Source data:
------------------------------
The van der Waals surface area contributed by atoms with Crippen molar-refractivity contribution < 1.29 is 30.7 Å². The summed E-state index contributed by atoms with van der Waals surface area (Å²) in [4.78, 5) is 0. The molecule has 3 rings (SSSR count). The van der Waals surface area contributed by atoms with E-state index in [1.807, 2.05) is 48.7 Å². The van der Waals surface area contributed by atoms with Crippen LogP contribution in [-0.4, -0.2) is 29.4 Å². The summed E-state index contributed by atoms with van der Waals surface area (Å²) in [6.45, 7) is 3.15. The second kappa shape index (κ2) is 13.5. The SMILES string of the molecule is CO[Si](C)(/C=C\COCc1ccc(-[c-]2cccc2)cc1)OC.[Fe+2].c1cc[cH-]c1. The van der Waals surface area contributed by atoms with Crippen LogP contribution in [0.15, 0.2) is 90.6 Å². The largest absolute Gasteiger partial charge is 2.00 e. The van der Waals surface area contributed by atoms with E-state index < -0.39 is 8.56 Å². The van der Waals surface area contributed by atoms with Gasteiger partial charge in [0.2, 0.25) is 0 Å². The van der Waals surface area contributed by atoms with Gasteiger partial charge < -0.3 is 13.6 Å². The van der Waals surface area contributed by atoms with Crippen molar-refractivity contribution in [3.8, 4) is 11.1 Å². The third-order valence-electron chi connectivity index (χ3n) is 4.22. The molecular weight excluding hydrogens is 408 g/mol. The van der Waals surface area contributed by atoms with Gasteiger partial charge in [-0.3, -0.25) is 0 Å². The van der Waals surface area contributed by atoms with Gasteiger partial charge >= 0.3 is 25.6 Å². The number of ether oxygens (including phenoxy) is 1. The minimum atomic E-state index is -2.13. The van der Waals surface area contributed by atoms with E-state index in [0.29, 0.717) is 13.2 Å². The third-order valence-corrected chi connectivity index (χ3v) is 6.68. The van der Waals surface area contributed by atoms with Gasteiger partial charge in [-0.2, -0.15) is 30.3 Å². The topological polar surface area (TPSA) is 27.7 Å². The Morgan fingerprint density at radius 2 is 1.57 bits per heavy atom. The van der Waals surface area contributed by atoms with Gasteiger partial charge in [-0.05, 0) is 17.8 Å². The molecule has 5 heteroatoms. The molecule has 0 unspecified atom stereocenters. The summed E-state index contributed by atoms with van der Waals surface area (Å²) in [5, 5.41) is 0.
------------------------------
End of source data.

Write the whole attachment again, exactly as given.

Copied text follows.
The van der Waals surface area contributed by atoms with Crippen molar-refractivity contribution < 1.29 is 30.7 Å². The summed E-state index contributed by atoms with van der Waals surface area (Å²) in [4.78, 5) is 0. The molecule has 3 rings (SSSR count). The van der Waals surface area contributed by atoms with E-state index in [1.807, 2.05) is 48.7 Å². The van der Waals surface area contributed by atoms with Crippen LogP contribution in [-0.4, -0.2) is 29.4 Å². The summed E-state index contributed by atoms with van der Waals surface area (Å²) in [6.45, 7) is 3.15. The second kappa shape index (κ2) is 13.5. The SMILES string of the molecule is CO[Si](C)(/C=C\COCc1ccc(-[c-]2cccc2)cc1)OC.[Fe+2].c1cc[cH-]c1. The van der Waals surface area contributed by atoms with Crippen LogP contribution in [0.15, 0.2) is 90.6 Å². The largest absolute Gasteiger partial charge is 2.00 e. The van der Waals surface area contributed by atoms with E-state index < -0.39 is 8.56 Å². The van der Waals surface area contributed by atoms with Gasteiger partial charge in [0.2, 0.25) is 0 Å². The van der Waals surface area contributed by atoms with Gasteiger partial charge < -0.3 is 13.6 Å². The van der Waals surface area contributed by atoms with Crippen molar-refractivity contribution in [3.8, 4) is 11.1 Å². The third-order valence-electron chi connectivity index (χ3n) is 4.22. The molecular weight excluding hydrogens is 408 g/mol. The van der Waals surface area contributed by atoms with Gasteiger partial charge in [-0.3, -0.25) is 0 Å². The van der Waals surface area contributed by atoms with Gasteiger partial charge >= 0.3 is 25.6 Å². The number of ether oxygens (including phenoxy) is 1. The minimum atomic E-state index is -2.13. The van der Waals surface area contributed by atoms with E-state index in [0.29, 0.717) is 13.2 Å². The third-order valence-corrected chi connectivity index (χ3v) is 6.68. The van der Waals surface area contributed by atoms with Gasteiger partial charge in [-0.2, -0.15) is 30.3 Å². The topological polar surface area (TPSA) is 27.7 Å². The Morgan fingerprint density at radius 2 is 1.57 bits per heavy atom. The van der Waals surface area contributed by atoms with Gasteiger partial charge in [-0.05, 0) is 17.8 Å². The molecule has 5 heteroatoms. The molecule has 0 unspecified atom stereocenters. The summed E-state index contributed by atoms with van der Waals surface area (Å²) in [5, 5.41) is 0.